Reports from Honduras

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Daily Report #11


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Canadian members of the CF / Quixote Centre delegation to Honduras


Irene Lanzinger – President of the British Columbia Teachers Federation (BCTF) currently on leave from the Vancouver school district where she is a teacher of Math and Physics;


Larry Kuehn – Director of Research at the BCTF and responsible for the BCTF International Solidarity Programme.


Scott Marshall – Executive Officer on the Provincial Executive of the Ontario Secondary Schools Teachers Federation (OSSTF) was a Special Education teacher from 1997-2004 with the Hastings and Prince Edward District School Board before taking up his union duties;


Domenic Bellissimo – OSSTF Executive Assistant and responsible for the OSSTF Human Rights Committee and for International Programmes;


Jackie McVicar – Breaking The Silence (BTS) Coordinator and a member of the Atlantic Region Solidarity Network (ARSN).


Nov 25 - Dec 2, 2009

Honduras Human Rights Observers Daily Reports

A bi-national delegation of Canadian and US representatives from labour, human rights, and faith-based organizations is in Honduras to conduct human rights accompaniment and observation at the time of the country’s controversial elections on November 29. The bi-national delegation has been co-organized along with the Quixote Centre in the U.S. (that has organized 7 previous delegations since the June 28 military-backed coup). The delegation’s members hope that their presence will mitigate human rights violations by the Honduran military and police, and that they will be able to document any violations that occur. The team is posting regular reports which appear below, with the most recent report on the top. The members of the delegation are listed in the left column.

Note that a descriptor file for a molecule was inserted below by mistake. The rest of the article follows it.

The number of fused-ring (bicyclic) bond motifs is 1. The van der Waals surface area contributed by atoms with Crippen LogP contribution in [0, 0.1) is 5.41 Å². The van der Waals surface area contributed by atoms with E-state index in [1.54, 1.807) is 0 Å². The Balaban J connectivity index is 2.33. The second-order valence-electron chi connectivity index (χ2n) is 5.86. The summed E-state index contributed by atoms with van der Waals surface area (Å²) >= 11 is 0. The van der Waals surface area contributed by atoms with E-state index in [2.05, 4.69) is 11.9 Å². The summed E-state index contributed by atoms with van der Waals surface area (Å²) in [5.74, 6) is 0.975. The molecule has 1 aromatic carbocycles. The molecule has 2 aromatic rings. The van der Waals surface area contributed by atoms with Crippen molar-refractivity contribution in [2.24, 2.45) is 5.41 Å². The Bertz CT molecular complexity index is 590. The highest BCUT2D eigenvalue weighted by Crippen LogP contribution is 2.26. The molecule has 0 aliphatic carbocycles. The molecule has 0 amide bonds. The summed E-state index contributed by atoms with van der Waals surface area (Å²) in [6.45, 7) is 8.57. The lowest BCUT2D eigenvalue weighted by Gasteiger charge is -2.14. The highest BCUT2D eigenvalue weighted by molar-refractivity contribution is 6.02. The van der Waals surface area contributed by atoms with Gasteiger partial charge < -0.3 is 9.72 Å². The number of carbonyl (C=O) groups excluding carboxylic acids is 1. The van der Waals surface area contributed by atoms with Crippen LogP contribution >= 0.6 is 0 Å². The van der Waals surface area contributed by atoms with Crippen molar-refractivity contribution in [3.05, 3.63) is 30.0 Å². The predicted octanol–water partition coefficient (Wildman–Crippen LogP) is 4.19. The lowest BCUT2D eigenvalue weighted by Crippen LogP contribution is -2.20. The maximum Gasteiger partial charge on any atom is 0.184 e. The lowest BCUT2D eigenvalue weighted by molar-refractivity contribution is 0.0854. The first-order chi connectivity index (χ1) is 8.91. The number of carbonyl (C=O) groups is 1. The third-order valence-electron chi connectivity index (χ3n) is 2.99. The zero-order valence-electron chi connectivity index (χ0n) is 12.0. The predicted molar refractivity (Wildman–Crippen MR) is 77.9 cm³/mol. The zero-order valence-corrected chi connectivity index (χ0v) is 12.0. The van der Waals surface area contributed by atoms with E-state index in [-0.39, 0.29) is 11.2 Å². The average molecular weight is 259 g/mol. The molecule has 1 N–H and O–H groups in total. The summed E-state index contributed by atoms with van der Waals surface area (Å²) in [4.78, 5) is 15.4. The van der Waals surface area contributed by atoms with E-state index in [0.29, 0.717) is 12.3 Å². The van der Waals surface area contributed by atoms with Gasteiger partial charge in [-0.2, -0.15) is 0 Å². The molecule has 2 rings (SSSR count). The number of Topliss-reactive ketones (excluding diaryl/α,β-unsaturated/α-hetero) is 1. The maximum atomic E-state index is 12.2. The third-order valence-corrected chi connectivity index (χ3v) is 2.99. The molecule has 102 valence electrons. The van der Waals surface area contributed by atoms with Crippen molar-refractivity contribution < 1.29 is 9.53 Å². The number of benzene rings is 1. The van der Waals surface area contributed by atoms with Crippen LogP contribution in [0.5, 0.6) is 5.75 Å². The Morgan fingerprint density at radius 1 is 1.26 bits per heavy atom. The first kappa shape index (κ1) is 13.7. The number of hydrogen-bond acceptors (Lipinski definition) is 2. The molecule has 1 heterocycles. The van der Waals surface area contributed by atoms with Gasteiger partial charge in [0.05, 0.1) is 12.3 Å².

Daily Report #11 - Scott Marshall

Scott’s second report from San Pedro Sula Nov. 29 Election day

We witnessed some significant events after my initial email this afternoon. Our plan was to visit a few of the polling stations after I first e-mailed you, however when we stepped outside to wait for our transportation we saw people running through the streets again, away from the police. We could see a police helicopter circling in the air. The police followed behind them and stopped about a block away from where we were standing (5 or 6 of us) waiting for our van. They fired 2 tear gas cylinders at us, 1 landing right beside us. We managed to get back into the hotel safely, with some exposure to the tear gas.

After the tear gas dispersed we got back into the van and drove to a police station where we believed they were detaining some protestors from the afternoon march. When we arrived some other human rights advocates had arrived at the station to assist with the release of the detained citizens. We saw a young man (probably 21 years old) being released from the police station. His eyes were swollen shut (he said he was sprayed with tear gas), and his head was bleeding and his shoulder limp.

He told us he had been hit and stomped on by the police when they arrested him at the demonstration. We then drove to another police station where we were told more protesters were being detained, but were advised by police that no one was there. It is difficult to tell whether the police are being truthful or not. We are now back at the hotel and the streets are somewhat quieter. We plan to head back to the capital tomorrow.

Tom is going to email some video of the afternoon events, and we have some pictures as well.

This was a very tense day in the city of San Pedro Sula.



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